Despite weekly rents across Australia’s capital cities remaining steady over May, annual rental growth still remains in negative territory.

Released yesterday, CoreLogic’s latest Rent Review has shown the combined capital city rental rates remained at $489 per week for houses and $469 per week for units during May; however rents were 0.3% lower year-on-year compared to May 2015.

Cameron Kusher, CoreLogic research analyst Cameron Kusher, said current weakness in the rental market is likely to persist for some time.

“It is anticipated that the weakness in the rental market will persist and where on an annual basis, we’ll see rents fall further over coming months,” Kusher said.

“Since we started tracking annual rent changes back in 1996, the May 2016 results represent the lowest annual change on record,” he said.

Source: CoreLogic

Kusher said there was a range of factors that have played a part in the weakening of rental conditions.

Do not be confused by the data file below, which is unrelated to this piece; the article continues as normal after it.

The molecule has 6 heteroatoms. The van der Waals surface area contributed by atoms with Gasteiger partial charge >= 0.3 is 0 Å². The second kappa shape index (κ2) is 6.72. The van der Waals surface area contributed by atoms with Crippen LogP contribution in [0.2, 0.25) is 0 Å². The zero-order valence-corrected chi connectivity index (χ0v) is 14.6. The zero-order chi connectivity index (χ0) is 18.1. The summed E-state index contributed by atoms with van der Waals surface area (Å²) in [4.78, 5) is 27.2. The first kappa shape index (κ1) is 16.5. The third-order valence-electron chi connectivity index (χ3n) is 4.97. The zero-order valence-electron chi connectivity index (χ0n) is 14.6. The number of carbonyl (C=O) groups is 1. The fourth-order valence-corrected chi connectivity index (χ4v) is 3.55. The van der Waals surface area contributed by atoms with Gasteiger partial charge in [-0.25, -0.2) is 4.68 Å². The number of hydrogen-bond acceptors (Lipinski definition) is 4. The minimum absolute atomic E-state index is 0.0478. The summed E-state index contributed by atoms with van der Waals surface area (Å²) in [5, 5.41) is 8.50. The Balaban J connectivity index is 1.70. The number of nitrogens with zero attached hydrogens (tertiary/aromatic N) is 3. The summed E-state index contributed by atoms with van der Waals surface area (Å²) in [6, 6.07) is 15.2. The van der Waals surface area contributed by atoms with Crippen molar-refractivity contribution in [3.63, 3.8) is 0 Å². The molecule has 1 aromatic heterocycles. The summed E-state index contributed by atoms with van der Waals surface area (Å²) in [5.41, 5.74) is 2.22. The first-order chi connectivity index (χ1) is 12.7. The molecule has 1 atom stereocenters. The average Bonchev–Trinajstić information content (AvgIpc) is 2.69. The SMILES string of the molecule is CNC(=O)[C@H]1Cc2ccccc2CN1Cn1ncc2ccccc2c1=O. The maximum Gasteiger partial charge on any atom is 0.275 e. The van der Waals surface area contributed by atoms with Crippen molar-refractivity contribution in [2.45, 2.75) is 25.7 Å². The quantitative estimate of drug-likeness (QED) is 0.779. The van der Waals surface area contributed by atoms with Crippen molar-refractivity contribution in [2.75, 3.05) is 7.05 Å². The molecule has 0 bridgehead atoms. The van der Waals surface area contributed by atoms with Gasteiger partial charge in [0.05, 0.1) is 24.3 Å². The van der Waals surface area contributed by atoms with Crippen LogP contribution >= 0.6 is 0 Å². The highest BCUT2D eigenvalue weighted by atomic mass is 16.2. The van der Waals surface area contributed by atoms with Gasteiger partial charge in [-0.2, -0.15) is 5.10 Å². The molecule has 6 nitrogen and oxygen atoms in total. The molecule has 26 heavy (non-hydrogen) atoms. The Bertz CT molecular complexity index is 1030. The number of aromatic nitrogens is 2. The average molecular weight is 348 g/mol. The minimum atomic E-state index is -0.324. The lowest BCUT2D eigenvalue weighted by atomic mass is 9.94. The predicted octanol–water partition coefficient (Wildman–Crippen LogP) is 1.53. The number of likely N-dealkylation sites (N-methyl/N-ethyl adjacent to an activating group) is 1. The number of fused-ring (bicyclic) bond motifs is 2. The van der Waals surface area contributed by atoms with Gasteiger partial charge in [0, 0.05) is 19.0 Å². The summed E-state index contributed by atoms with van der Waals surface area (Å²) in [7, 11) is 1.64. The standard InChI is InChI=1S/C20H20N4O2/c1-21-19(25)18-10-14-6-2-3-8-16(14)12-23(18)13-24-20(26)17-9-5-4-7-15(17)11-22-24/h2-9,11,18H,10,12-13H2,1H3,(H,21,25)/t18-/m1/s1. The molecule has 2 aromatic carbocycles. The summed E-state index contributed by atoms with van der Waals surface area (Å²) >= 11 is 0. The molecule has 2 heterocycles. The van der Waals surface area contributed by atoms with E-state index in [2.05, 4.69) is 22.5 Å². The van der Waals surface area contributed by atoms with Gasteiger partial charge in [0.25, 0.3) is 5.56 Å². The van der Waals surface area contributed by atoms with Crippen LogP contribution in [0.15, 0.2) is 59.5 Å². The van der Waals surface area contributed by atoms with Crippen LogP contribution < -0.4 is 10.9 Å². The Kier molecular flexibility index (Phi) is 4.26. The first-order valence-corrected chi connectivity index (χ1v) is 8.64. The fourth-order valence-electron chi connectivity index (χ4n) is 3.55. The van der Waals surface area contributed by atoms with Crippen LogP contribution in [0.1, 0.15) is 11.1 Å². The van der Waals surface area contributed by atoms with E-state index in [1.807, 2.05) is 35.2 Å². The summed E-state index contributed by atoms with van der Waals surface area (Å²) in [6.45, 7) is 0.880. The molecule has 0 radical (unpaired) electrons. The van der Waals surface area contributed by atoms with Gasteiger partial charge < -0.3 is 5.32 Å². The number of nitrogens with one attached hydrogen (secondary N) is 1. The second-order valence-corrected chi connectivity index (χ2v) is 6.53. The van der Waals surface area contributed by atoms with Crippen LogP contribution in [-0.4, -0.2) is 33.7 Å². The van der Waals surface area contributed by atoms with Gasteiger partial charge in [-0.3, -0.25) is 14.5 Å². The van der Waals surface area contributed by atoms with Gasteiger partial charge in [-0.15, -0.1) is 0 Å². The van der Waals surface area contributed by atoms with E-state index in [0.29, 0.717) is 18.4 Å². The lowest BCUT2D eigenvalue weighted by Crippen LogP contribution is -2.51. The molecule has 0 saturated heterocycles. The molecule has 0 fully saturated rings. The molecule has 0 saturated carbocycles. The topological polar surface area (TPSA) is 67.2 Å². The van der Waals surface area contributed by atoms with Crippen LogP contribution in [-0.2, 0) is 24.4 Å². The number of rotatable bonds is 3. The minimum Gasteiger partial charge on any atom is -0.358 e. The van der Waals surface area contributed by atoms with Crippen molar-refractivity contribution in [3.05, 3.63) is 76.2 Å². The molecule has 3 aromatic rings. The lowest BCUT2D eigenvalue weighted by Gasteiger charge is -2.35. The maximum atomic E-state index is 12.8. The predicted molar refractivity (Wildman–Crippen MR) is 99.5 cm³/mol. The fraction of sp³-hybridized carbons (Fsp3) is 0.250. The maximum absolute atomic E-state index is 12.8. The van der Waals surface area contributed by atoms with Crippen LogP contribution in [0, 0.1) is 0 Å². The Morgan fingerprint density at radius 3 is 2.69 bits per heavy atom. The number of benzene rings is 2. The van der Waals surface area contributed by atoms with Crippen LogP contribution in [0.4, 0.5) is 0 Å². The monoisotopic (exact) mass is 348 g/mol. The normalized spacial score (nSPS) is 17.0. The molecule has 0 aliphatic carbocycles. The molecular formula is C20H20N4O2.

“A number of factors such as the softest wages growth on record have contributed to this slow down,” he said.

“At the same time, we also saw unit construction hit record high levels and a lack of population growth which has contributed to a lesser demand for rentals.

The year-on-year fall in rents was driven mainly by the continual deterioration of conditions in Perth and Darwin.

In the 12 months to May, rents fell 16.9% in Darwin and 8.8% in Perth, while smaller falls of 0.9% were also recorded in Brisbane and Adelaide.

The remaining capital cities did see rents grow in the 12 months to May, however it was mostly subdued.

Hobart saw the highest annual growth rate at 3.7%, followed by Melbourne at 2.9% while rents grew in Sydney and Canberra by 0.9% and 0.1% respectively.

The slow rate of rental growth, along with strong capital growth seen in many markets recently has also impacted rental yields.

Source: CoreLogic

At a combined capital city level, gross rental yields were recorded at 3.3% for houses in May 2016 and at 4.2% for units, both of which are record lows.

Rental yields are lowest for houses in Melbourne (2.9%) and highest in Hobart (5.3%).

Unit yields are lowest in Sydney at 4.0% and highest in Hobart at 5.5%.

House yields are at record lows in Sydney, Melbourne and Canberra while unit yields are at a record low in Sydney